3 Steps to Make Any Node.JS API Library Better

Jack Yeh
Jack Yeh
Oct 17 · 4 min read

What I wish every Library author would do in the world of API Libraries.

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Photo by Brad Barmore on Unsplash

Background

Below are three things that would drastically improve the usability of an API Library for end users. Library Authors, if you care about gaining more users, please make them happen!

1. Include Type Definition

logger.info(`Result: ${JSON.stringify(response.data, null, 4)}`);

calls to figure out what fields are available. When Request/Response types are specified, it can save end users a lot of time! Another place where this is important is during the constructor calls:

const ImaginaryClient = require('imaginary-client');const client = new ImaginaryClient({
domain: config.domain,
username: config.username,
token: config.token
});

Rather than requiring the user to go back to the Github Readme page once in a while to recall what input signature ImaginaryClient has, or digging into the node_modules folder to figure out how to call this function, if a type definition is included, it would save user a lot of time and we really would thank you for this.

Example: https://github.com/getsentry/sentry-javascript/blob/master/packages/types/src/options.ts

/** Base configuration options for every SDK. */
export interface Options {
/**
* Enable debug functionality in the SDK itself
*/
debug?: boolean;

/**
* Specifies whether this SDK should activate and send events to Sentry.
* Disabling the SDK reduces all overhead from instrumentation, collecting
* breadcrumbs and capturing events. Defaults to true.
*/
enabled?: boolean;

/**
* The Dsn used to connect to Sentry and identify the project. If omitted, the
* SDK will not send any data to Sentry.
*/
dsn?: string;
...
}

2. Provide the ability to Create AXIOS Requests rather than making the call

But, what if the endpoint changes? If a path no longer expects an Id, but now needs an UUID, users can no longer use the same library to make the calls anymore. We have a couple of options:

a. Write our own request calls — Since the Library is taking an input and translating it into an AXIOS or other request/fetch calls, we can use it as a reference and make our own request calls with correct details.
b. Fork the library and fix it in a pull-request — This requires the user to study the library a little bit and make the appropriate fixes and get it merged into upstream.

Both of which are not quick by any means.

Which is why Library authors should add the option of returning the request payload, and let end user do the actual calls themselves.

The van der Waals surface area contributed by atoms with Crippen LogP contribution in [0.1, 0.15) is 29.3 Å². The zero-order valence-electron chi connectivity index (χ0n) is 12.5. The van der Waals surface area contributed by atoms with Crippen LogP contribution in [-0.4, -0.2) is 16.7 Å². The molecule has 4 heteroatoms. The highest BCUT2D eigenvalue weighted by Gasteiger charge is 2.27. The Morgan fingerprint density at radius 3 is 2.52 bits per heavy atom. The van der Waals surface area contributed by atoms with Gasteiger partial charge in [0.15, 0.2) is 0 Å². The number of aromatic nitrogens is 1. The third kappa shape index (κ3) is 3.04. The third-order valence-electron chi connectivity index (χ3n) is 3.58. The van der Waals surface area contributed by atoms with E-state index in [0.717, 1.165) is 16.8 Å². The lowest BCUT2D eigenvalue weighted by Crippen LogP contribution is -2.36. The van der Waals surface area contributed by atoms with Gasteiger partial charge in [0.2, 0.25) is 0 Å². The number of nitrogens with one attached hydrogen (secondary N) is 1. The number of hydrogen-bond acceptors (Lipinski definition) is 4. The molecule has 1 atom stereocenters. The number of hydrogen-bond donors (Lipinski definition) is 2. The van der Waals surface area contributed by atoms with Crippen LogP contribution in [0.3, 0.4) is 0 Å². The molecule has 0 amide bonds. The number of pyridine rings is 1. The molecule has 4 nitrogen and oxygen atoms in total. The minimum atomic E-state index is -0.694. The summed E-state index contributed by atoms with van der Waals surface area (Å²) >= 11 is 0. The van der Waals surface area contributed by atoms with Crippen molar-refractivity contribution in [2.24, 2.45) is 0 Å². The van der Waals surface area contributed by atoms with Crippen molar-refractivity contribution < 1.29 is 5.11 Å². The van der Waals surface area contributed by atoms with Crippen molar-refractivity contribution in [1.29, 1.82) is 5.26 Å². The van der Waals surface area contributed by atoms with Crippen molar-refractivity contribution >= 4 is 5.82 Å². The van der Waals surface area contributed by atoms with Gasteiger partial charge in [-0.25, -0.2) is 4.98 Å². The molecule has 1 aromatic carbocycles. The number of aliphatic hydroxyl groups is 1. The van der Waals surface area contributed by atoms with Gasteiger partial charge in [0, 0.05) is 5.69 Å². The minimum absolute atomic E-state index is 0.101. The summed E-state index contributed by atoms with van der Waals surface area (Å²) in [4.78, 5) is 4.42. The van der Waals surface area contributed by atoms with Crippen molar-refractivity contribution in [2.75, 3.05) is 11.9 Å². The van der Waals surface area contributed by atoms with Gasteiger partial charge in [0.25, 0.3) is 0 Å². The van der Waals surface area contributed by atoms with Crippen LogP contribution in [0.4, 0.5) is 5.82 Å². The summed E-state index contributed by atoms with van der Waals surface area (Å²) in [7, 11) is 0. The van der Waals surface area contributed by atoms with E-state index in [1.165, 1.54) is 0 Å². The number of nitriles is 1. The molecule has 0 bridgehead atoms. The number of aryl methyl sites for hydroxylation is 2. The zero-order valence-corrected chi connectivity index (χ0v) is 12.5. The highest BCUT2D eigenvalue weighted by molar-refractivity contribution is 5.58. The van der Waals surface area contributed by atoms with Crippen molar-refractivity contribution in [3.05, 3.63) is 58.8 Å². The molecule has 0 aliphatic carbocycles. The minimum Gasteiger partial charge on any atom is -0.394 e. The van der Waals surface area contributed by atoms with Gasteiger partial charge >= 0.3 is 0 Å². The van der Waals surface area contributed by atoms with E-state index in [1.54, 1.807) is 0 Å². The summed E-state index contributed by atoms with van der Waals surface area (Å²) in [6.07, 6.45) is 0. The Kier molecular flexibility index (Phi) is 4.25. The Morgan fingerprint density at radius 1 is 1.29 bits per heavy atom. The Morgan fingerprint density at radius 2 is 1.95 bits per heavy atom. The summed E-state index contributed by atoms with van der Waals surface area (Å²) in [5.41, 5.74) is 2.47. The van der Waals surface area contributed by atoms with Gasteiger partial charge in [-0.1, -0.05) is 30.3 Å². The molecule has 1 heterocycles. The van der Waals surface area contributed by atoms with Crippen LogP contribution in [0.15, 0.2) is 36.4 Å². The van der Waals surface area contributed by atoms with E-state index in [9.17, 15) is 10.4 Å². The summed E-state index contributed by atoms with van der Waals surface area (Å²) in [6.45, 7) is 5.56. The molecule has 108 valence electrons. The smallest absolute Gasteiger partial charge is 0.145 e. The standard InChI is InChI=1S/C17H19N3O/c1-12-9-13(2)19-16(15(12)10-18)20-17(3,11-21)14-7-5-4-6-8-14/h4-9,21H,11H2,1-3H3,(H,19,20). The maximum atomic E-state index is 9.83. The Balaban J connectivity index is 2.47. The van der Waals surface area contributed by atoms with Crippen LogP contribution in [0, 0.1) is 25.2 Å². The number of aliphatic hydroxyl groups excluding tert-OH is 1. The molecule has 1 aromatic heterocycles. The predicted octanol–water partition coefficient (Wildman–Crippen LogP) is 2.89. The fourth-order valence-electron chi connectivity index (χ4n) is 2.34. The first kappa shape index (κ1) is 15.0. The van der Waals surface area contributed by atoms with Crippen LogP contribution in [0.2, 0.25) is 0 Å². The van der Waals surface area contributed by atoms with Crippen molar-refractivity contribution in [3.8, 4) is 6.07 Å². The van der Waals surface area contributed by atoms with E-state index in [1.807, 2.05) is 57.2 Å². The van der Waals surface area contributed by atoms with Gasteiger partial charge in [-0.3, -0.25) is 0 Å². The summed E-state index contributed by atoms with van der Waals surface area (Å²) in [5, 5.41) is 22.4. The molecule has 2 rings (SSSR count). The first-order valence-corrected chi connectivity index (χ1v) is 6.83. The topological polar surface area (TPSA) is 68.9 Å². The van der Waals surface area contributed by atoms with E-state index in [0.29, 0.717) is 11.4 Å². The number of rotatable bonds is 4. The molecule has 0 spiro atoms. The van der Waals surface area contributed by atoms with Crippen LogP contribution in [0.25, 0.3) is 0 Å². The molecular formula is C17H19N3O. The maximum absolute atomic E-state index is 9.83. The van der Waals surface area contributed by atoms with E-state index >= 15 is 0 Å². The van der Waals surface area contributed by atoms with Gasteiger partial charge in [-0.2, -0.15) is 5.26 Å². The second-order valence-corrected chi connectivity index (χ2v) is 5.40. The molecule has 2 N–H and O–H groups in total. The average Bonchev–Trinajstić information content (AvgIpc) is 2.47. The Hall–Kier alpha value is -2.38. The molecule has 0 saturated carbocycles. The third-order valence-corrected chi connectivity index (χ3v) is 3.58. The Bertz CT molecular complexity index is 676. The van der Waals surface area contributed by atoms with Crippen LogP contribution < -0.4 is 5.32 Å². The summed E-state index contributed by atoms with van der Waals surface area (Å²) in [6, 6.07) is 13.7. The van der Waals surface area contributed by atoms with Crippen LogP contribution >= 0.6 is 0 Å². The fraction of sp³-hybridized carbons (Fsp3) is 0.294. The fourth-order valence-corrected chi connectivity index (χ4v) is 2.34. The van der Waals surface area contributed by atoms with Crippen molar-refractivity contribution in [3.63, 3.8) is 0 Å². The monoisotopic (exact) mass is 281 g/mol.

Example: https://github.com/androozka/zendesk-api-js

try {
const { tags } = zdApi.support.init(options);
const data = { tags: ['tag_1', 'tag_2', ... ] }

const req = tags.add({ type: 'tickets', id: 123, data });

const res = await axios(req);
} catch (error) {
// ...
}

Rather than making the actual calls for us, the library above returns “req”, which is a plain JSON object that we can send to AXIOS to make the call ourselves.

If there are any incorrectly formatted urls, user can immediately get around this issue by monkey patching the req object.

We get to finish our tasks without needing to craft our own requests, or dig deeper into the library to fix the problem. Adopting this pattern saves users a lot of time and headaches!

3. Avoid require() calls in Library usage

To make sure not all of the files are loaded, many Library chooses to dynamically load different sets of files depending on the inputs.

This is a nice gesture, but it makes testing the code more difficult. Jest for example would complain about require() code being made while the test is being run.

ReferenceError: You are trying to `import` a file after the Jest environment has been torn down.

If the sets of files are truly large, I would recommend the author breaking them into separate packages.

For less than 100 URI endpoints, please do include all of them statically. This makes type definition (from step 1) easier to do, and save us the trouble with testing frameworks!

Conclusion

  1. Include Type Definition
  2. Allow Request Construction
  3. Avoid Dynamic require() calls anywhere
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Photo by Yiqun Tang on Unsplash

TeamZeroLabs

Sharing concepts, ideas, and code for modern development

Jack Yeh

Written by

Jack Yeh

I monitor your full stack deployment in production, so you can sleep at night. Docker | Kubernetes | AWS | Prometheus | Grafana

TeamZeroLabs

Sharing concepts, ideas, and code for modern development

Jack Yeh

Written by

Jack Yeh

I monitor your full stack deployment in production, so you can sleep at night. Docker | Kubernetes | AWS | Prometheus | Grafana

TeamZeroLabs

Sharing concepts, ideas, and code for modern development

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